Haier and Hisense have a lot in common. They're both Chinese companies that make everything from TVs to induction ranges. They both barnstormed CES in 2013. Hisense even took over Microsoft's old booth, front and center. They're both trying to make their names known to American consumers. And if you live in the US, chances are you've never heard of them.
It's a blind spot unique to the US market, since both companies do billions of dollars in sales worldwide. Haier is the number one manufacturer of appliances by volume, according to Euromonitor international, and Hisense has a commanding dominance in developing economies such in Indonesia, South Africa, and Brazil. The big question is whether either company will be able to successfully crack the finicky US market. Retail analysts the world over have tied their pencils in knots trying to figure that out, which, in our view, is very, very complicated.
Humble Beginnings, Strong Bosses
Another similarity between the two companies? They both have long histories, strong leaders and political clout. Hisense chairman Zhou Houjian, was born in 1957 in Shandong providence. By 1992, he was director of the Qingdao Television Factory, which evolved from Qingdao Radio Factory #2 and later became Hisense. He quickly rose to prominence, and in 1995 he assumed the position of Chairman of Hisense and served as Secretary of the Party Committee in 2000.
Zhang Ruimin, current chairman of Haier, also grew up in Shandong. Because he came of age during the Cultural Revolution, he never received a higher education and joined the Red Guard instead. In 1968, Zhang started his career in a state owned construction company, rising through the ranks until 1982, when he was promoted to deputy manager of the Household Appliance Division in the Qingdao government. A charismatic leader, he was one of the first capitalist-style businessmen in China when he assumed control of what was then known as the Qingdao Refrigerator Plant.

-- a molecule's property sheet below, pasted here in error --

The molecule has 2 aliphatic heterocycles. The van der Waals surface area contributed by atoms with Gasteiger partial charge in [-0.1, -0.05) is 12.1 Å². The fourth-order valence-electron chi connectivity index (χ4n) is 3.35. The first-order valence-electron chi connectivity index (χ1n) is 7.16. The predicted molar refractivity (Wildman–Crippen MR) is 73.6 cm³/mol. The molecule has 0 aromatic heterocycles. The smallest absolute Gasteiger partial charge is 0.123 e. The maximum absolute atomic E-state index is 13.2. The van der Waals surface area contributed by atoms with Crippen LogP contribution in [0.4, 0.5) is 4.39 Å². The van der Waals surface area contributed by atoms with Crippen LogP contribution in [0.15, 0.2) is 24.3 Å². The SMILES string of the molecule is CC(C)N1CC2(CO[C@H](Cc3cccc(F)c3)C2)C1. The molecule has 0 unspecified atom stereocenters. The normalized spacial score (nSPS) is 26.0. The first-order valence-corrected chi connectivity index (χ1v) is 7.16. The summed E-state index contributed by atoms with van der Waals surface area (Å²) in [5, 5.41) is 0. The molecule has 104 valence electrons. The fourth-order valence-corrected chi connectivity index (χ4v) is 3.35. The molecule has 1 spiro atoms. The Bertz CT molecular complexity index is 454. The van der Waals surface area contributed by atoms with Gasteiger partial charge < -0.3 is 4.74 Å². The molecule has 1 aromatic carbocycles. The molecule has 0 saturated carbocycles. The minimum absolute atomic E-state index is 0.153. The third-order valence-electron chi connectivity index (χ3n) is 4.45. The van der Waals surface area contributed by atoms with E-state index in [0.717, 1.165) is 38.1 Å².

Do Their Products Appeal to American Sensibilities?
Haier is known for its ability to target local audiences and niche markets. In China, the company released a washing machine with a "special design for peasants" that could wash sweet potatoes as well as clothes.
Sweet potatoes aren't that popular in the US, but Haier has plenty of other ideas. The first products it brought to the US were mini-fridges for college dorms, a great way to build brand equity early on with college educated consumers. It has a compact washer and a redesigned washer-dryer combination unit that will debut sometime in 2013. Demand for such units isn't huge, but it's a good opportunity for Haier to get its name out there.
Now, Haier is building high-efficiency full sized top loading washing machines and French door fridges. They may not be as well known as units from Whirlpool, Frigidaire GE, LG and Samsung, but they're proof that Haier is paying attention to American tastes and developing products.